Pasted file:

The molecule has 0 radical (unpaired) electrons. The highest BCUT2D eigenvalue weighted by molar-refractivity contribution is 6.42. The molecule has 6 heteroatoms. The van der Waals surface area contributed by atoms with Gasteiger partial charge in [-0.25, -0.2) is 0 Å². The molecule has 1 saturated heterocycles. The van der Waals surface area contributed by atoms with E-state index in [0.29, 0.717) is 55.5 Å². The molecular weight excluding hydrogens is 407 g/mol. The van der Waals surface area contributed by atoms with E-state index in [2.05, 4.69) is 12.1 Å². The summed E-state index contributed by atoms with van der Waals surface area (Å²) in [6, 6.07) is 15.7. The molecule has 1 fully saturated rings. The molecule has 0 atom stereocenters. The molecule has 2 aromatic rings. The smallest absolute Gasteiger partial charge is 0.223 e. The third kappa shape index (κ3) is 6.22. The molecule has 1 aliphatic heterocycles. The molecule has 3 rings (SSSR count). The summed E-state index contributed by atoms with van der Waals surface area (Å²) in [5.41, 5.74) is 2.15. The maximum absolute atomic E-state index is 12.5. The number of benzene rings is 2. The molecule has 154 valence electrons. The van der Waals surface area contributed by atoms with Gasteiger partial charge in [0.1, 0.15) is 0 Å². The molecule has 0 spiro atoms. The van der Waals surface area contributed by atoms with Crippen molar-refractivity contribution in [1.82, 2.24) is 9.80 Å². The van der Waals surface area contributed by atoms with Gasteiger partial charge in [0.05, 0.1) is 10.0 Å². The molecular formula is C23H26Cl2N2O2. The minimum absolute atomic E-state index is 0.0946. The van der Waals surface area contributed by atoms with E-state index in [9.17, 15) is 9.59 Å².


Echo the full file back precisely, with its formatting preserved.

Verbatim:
The molecule has 0 radical (unpaired) electrons. The highest BCUT2D eigenvalue weighted by molar-refractivity contribution is 6.42. The molecule has 6 heteroatoms. The van der Waals surface area contributed by atoms with Gasteiger partial charge in [-0.25, -0.2) is 0 Å². The molecule has 1 saturated heterocycles. The van der Waals surface area contributed by atoms with E-state index in [0.29, 0.717) is 55.5 Å². The molecular weight excluding hydrogens is 407 g/mol. The van der Waals surface area contributed by atoms with E-state index in [2.05, 4.69) is 12.1 Å². The summed E-state index contributed by atoms with van der Waals surface area (Å²) in [6, 6.07) is 15.7. The molecule has 1 fully saturated rings. The molecule has 0 atom stereocenters. The molecule has 2 aromatic rings. The smallest absolute Gasteiger partial charge is 0.223 e. The third kappa shape index (κ3) is 6.22. The molecule has 1 aliphatic heterocycles. The molecule has 3 rings (SSSR count). The summed E-state index contributed by atoms with van der Waals surface area (Å²) in [5.41, 5.74) is 2.15. The maximum absolute atomic E-state index is 12.5. The number of benzene rings is 2. The molecule has 154 valence electrons. The van der Waals surface area contributed by atoms with Gasteiger partial charge in [0.1, 0.15) is 0 Å². The molecule has 0 spiro atoms. The van der Waals surface area contributed by atoms with Crippen molar-refractivity contribution in [1.82, 2.24) is 9.80 Å². The van der Waals surface area contributed by atoms with Gasteiger partial charge in [0.05, 0.1) is 10.0 Å². The molecular formula is C23H26Cl2N2O2. The minimum absolute atomic E-state index is 0.0946. The van der Waals surface area contributed by atoms with E-state index in [9.17, 15) is 9.59 Å².